I don't know how anyone could possibly want to be thrown around by ruts in the snow/ice, the potholes that are created by winter and the recessed drain tiles. Plus I can jump on the unplowed MUP where pedestrians have been walking and just roll over the ruts easily, as well as handle hills, thick snow and much more with my 27 speeds. What people aren't doing is buying a good bike with decent quality parts. My sealed hubs are fine, my front and rear derailers shift all the time and my hydraulic brakes are the tits! I also use clipless, another reason not to want the bike to be jarring around on rough conditions and instead, being able to put the power to the pedals, and to the ground. Stud to ground contact is key!

Maybe on the MUP your derailleurs will keep working, but if you ride much on the streets at all the salty slush will build up and freeze moving parts... rear derailleurs and brakes being the most often and badly affected, although I bet hydraulic discs are pretty sweet in winter. I speak from experience riding through Eastern and Northwestern ontario winters for the past 18 years. I have built myself a derailleur-equipped winter commuter bike for the first time since the mid nineties (had to work with what was available and I didn't want to subject my 1976 steel IGH equipped bike to another winter) but have not ridden it enough to see if things will stop working. Although I went to the liquor store yesterday eve. and both derailleurs and the rear brakes were frozen solid after letting the bike sit outside for a few days then locking it in the icy cold garage for the wqeek we were out of town on Christmas vacation... I was able to get the front brakes to move enough to stop, but I had to manually push the lever out to get them to release. By the end of the ride I got the rear derailleur to shift between the three largest cogs.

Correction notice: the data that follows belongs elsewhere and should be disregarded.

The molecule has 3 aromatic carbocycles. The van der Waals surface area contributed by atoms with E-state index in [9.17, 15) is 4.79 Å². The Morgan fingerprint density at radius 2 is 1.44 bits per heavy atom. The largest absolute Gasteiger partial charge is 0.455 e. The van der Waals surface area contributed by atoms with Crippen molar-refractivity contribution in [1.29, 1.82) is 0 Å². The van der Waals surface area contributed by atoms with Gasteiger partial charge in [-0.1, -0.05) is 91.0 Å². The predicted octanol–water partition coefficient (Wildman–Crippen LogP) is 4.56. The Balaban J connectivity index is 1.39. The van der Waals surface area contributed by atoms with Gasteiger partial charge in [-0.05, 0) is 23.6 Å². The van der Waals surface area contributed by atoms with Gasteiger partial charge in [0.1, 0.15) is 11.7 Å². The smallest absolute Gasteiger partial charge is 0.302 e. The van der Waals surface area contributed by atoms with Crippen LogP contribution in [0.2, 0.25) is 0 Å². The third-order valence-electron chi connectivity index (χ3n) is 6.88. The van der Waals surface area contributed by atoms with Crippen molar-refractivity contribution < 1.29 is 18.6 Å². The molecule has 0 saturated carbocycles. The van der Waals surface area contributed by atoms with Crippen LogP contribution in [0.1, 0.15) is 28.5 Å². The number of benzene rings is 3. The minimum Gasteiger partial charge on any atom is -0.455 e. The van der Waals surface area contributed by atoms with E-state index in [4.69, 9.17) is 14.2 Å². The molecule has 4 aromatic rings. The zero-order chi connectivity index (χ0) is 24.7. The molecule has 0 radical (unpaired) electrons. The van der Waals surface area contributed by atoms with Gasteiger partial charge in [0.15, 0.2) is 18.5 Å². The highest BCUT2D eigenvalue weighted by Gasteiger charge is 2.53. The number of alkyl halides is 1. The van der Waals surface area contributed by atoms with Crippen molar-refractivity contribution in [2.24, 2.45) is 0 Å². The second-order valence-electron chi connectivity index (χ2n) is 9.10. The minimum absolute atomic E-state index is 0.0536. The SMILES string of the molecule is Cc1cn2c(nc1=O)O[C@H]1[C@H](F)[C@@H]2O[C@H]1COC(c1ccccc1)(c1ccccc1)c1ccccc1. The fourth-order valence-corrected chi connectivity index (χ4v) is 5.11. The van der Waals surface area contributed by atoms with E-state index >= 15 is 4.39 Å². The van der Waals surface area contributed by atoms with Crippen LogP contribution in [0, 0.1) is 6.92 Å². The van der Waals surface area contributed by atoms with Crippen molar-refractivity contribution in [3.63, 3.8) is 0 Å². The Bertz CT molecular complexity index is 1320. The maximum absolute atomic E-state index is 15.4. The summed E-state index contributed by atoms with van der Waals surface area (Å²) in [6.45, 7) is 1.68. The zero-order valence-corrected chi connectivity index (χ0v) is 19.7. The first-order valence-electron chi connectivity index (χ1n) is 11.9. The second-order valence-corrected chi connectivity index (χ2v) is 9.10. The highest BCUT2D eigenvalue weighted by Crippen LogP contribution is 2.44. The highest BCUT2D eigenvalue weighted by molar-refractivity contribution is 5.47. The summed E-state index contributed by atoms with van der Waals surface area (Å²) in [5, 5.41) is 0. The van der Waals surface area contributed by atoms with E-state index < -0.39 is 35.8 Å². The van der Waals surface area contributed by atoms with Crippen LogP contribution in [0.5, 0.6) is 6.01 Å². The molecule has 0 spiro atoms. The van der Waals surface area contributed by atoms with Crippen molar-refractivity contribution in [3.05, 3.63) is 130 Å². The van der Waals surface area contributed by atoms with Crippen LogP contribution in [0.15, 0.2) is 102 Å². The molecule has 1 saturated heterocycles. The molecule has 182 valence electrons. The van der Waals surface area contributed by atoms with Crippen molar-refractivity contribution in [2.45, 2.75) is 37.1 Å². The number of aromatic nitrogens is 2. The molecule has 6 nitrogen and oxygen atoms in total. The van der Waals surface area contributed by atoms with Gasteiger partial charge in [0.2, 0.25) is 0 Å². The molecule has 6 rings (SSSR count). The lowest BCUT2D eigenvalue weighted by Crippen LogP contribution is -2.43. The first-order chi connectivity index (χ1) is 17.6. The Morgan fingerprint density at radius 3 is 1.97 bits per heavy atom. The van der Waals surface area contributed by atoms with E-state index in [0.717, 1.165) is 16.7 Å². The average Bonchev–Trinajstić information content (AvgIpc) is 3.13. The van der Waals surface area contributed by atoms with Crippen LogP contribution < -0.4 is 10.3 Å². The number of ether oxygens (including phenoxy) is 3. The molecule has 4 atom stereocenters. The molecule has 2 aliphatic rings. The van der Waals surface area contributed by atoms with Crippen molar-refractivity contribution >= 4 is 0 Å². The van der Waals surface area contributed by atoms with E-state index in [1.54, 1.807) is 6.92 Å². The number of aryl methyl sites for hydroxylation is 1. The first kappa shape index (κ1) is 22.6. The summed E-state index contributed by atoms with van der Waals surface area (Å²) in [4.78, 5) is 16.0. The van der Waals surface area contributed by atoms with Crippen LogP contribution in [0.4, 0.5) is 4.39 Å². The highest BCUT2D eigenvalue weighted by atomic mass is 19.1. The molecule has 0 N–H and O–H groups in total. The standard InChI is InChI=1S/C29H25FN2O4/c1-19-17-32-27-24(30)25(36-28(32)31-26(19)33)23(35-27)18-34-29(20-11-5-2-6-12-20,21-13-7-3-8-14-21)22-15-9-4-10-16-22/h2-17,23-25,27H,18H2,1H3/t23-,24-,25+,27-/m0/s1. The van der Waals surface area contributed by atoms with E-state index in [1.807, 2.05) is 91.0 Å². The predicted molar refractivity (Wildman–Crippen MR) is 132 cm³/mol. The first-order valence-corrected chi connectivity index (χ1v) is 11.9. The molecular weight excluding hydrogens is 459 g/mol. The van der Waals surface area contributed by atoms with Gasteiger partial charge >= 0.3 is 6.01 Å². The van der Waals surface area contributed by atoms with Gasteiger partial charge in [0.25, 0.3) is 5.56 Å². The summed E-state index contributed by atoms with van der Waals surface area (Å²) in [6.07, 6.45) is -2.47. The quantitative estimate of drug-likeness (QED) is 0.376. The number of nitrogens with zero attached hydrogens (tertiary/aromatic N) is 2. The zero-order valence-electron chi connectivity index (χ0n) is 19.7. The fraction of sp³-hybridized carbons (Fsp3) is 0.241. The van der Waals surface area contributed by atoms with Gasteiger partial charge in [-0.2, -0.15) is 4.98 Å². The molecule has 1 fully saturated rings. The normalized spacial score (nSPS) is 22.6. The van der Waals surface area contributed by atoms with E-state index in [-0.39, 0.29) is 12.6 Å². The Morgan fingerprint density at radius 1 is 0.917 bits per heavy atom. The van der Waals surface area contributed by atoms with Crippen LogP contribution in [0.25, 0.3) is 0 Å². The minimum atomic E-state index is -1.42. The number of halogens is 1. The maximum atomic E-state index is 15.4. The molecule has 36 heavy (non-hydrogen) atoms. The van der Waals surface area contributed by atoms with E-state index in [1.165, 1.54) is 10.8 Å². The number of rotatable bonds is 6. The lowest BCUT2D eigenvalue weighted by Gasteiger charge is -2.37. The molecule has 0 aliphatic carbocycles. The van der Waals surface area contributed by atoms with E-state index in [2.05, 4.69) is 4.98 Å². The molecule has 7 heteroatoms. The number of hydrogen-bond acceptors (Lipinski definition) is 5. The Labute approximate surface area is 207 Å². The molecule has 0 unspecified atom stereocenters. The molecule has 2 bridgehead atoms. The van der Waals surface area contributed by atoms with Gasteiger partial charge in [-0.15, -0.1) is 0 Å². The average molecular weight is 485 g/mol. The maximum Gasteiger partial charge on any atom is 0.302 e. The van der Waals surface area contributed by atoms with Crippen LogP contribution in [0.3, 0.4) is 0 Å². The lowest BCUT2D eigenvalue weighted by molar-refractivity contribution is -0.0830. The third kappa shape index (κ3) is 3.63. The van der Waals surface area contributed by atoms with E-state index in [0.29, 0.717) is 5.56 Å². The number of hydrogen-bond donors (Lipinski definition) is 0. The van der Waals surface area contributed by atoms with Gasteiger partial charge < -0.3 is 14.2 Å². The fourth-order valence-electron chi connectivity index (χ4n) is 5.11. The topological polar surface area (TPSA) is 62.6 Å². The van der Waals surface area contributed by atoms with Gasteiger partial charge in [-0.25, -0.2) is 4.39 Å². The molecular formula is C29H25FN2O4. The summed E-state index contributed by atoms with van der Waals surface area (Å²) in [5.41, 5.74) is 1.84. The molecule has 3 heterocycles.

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Old 01-03-13, 01:53 PM
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Originally Posted by LarDasse74 View Post